“Universal health insurance does not necessarily mean universal access to health care. In practice, many countries promise universal coverage but ration care or have extremely long waiting lists for treatment. Those countries that have single-payer systems or systems heavily weighted toward government control are the most likely to face waiting lists, rationing, restrictions on the choice of physician, and other barriers to care.”
“Those countries with national health care systems that work better, such as France, the Netherlands and Switzerland, are successful to the degree that they incorporate market mechanisms such as competition, cost-consciousness, market prices, and consumer choice, and eschew centralized government control.”
“While other countries spend considerably less than the U.S. on health care both as a percentage of GDP and per capita…the average annual increase for per capita health spending in European countries was 5.55 percent, only slightly lower than the United States? 6.21 percent. As the Wall Street Journal notes, Europeans face steeper medical bills in the future in their cash-strapped governments. In short, there is no free lunch.”
“While no country with universal coverage is contemplating abandoning a universal system, the broad and growing trend in countries with national health care systems is to move away from centralized government control and to introduce more market oriented features. As Richard Saltman and Josep Figueras of the World Health Organization put it, The presumption of public primacy is being reassessed. Thus, even as the U.S. debates adopting a government-run system, countries with those systems are debating how to make their systems look more like the U.S.”
Horizontal inequity in healthcare access under the universal coverage in Japan; 1986?2007.Authors:Ryo Watanabe
Affiliation:Department of Health Economics and Epidemiology Research, The University of Tokyo School of Public Health, 7-3-1 Hongo, Bunkyo-ku, Tokyo 113-0033, Japan.
Source:In Social Science & Medicine October 2012 75(8):1372-1378.
Abstract:Universal coverage of healthcare aims at securing access to appropriate healthcare for all at an affordable cost. Since 1961, Japan?s national health insurance has provided an equal package of benefits including outpatient, inpatient, dental, and pharmaceutical services. Reduced copayment and other welfare programs are available to the elderly. However, social health insurance may not be a panacea to achieve healthcare for all, especially when facing household impoverishment due to economic stagnation. Using time-series cross-sectional data of a nationally representative survey of Japan, we assessed the degree of inequity in healthcare access in terms of the ?equal treatment for equal needs? concept, to identify the impact of changing economic conditions on people?s healthcare access. Concentration indices of actual healthcare use (CM) and standardized health status as a marker of healthcare needs (CN) were obtained. We decomposed CM to identify factors contributing to inequalities in healthcare use. Results showed that horizontal inequities in healthcare access in favor of the rich gradually increased over the period with a widening health gap among the poor. The inequality in favor of the rich was specifically observed among people aged 20?64 years, whereas high horizontal equity was achieved among those aged >65 years. Decomposition of CM also demonstrated that income and health status were major contributors to widening inequality, which implies that changes in household economic conditions and copayment policy during the study period were responsible for the diminished horizontal equity. Our results suggest that the achievement of horizontal equity through universal coverage should be regarded as an ongoing project that requires continuous redesign of contribution and benefit in the nation?s healthcare system…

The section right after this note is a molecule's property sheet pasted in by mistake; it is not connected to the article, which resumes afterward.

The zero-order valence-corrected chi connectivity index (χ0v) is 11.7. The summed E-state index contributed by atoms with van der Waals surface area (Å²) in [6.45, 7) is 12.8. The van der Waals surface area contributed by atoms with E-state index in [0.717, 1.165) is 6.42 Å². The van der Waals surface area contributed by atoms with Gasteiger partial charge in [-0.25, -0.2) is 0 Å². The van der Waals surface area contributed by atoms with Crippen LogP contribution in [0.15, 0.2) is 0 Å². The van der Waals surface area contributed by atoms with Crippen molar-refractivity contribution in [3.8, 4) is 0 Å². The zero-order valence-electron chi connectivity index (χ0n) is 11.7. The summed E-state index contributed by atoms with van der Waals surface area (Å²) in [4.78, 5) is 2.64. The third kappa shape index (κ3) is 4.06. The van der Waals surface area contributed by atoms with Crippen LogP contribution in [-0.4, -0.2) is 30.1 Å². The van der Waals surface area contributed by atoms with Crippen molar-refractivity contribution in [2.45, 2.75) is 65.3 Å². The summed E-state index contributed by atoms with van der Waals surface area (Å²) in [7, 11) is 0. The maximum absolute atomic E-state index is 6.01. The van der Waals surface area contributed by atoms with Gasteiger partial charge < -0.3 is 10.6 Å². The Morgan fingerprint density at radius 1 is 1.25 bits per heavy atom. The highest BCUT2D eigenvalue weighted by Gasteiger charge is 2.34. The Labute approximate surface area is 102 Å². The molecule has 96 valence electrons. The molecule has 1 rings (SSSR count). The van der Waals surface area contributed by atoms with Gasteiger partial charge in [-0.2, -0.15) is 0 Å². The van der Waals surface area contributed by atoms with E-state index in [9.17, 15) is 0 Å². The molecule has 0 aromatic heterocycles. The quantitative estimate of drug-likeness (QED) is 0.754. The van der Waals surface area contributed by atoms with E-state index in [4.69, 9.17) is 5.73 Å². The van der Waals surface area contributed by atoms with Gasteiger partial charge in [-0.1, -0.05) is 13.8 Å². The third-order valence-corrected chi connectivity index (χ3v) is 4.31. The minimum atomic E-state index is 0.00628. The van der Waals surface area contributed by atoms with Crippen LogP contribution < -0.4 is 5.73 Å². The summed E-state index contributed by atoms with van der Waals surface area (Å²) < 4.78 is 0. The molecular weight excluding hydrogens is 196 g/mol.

Copyright:Copyright Ã???Ã??Ã?Â© 2012 Elsevier Ltd All rights reserved…
It appears to me that universal health insurance does not, “level the playing field,” like so many think it does. As the first article points out, nations using a universal system are modifying thier approach to include free market mechanisms to better the system.
This issue reminds me a lot of the China. A governement controlled economy that in recent years/decades has shifted to, gasp, many free market principles. Why do they do this? Because they work… [/quote]
I posted 2 articles. The second, is peer reviewed research, that contradicts several aspects of Reid’s opinion piece. [/quote]
The article you posted does not disprove that we spend twice as much as any other country and that we force record numbers of Americans into BK for healthcare.